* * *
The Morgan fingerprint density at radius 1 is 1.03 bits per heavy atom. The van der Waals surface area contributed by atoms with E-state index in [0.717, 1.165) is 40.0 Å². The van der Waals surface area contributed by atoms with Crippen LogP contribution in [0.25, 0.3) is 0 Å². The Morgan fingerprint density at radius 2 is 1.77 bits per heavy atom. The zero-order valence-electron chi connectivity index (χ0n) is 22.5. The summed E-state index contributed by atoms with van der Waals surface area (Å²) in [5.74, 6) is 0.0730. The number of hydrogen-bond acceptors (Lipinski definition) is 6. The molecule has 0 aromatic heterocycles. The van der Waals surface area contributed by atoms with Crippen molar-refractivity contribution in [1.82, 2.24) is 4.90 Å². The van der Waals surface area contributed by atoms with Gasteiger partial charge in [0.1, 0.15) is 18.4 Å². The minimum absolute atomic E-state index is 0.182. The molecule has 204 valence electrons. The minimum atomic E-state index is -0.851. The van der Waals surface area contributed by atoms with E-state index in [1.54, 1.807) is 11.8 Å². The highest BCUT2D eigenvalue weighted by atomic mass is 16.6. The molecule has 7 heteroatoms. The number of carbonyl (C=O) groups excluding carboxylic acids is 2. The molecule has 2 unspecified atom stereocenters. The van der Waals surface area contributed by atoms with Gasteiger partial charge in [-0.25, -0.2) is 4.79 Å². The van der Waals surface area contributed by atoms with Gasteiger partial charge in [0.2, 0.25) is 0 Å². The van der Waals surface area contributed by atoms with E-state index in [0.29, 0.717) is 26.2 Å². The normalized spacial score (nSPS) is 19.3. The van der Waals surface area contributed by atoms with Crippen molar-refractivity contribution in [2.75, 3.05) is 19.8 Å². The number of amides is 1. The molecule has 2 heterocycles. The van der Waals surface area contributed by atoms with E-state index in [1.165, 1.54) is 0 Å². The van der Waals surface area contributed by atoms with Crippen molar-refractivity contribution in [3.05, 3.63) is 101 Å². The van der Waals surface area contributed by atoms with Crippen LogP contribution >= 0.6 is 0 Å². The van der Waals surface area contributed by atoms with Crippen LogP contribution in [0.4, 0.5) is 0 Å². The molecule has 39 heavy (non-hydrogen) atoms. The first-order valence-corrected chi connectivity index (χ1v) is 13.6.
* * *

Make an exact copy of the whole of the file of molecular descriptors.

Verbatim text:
The Morgan fingerprint density at radius 1 is 1.03 bits per heavy atom. The van der Waals surface area contributed by atoms with E-state index in [0.717, 1.165) is 40.0 Å². The van der Waals surface area contributed by atoms with Crippen LogP contribution in [0.25, 0.3) is 0 Å². The Morgan fingerprint density at radius 2 is 1.77 bits per heavy atom. The zero-order valence-electron chi connectivity index (χ0n) is 22.5. The summed E-state index contributed by atoms with van der Waals surface area (Å²) in [5.74, 6) is 0.0730. The number of hydrogen-bond acceptors (Lipinski definition) is 6. The molecule has 0 aromatic heterocycles. The van der Waals surface area contributed by atoms with Crippen molar-refractivity contribution in [1.82, 2.24) is 4.90 Å². The van der Waals surface area contributed by atoms with Gasteiger partial charge in [0.1, 0.15) is 18.4 Å². The minimum absolute atomic E-state index is 0.182. The molecule has 204 valence electrons. The minimum atomic E-state index is -0.851. The van der Waals surface area contributed by atoms with E-state index in [1.54, 1.807) is 11.8 Å². The highest BCUT2D eigenvalue weighted by atomic mass is 16.6. The molecule has 7 heteroatoms. The number of carbonyl (C=O) groups excluding carboxylic acids is 2. The molecule has 2 unspecified atom stereocenters. The van der Waals surface area contributed by atoms with Gasteiger partial charge in [-0.25, -0.2) is 4.79 Å². The van der Waals surface area contributed by atoms with Gasteiger partial charge in [0.2, 0.25) is 0 Å². The van der Waals surface area contributed by atoms with E-state index in [0.29, 0.717) is 26.2 Å². The normalized spacial score (nSPS) is 19.3. The van der Waals surface area contributed by atoms with Crippen molar-refractivity contribution in [2.75, 3.05) is 19.8 Å². The number of amides is 1. The molecule has 2 heterocycles. The van der Waals surface area contributed by atoms with E-state index in [1.165, 1.54) is 0 Å². The van der Waals surface area contributed by atoms with Crippen molar-refractivity contribution in [3.05, 3.63) is 101 Å². The van der Waals surface area contributed by atoms with Crippen LogP contribution >= 0.6 is 0 Å². The van der Waals surface area contributed by atoms with Crippen LogP contribution in [0.4, 0.5) is 0 Å². The molecule has 39 heavy (non-hydrogen) atoms. The first-order valence-corrected chi connectivity index (χ1v) is 13.6.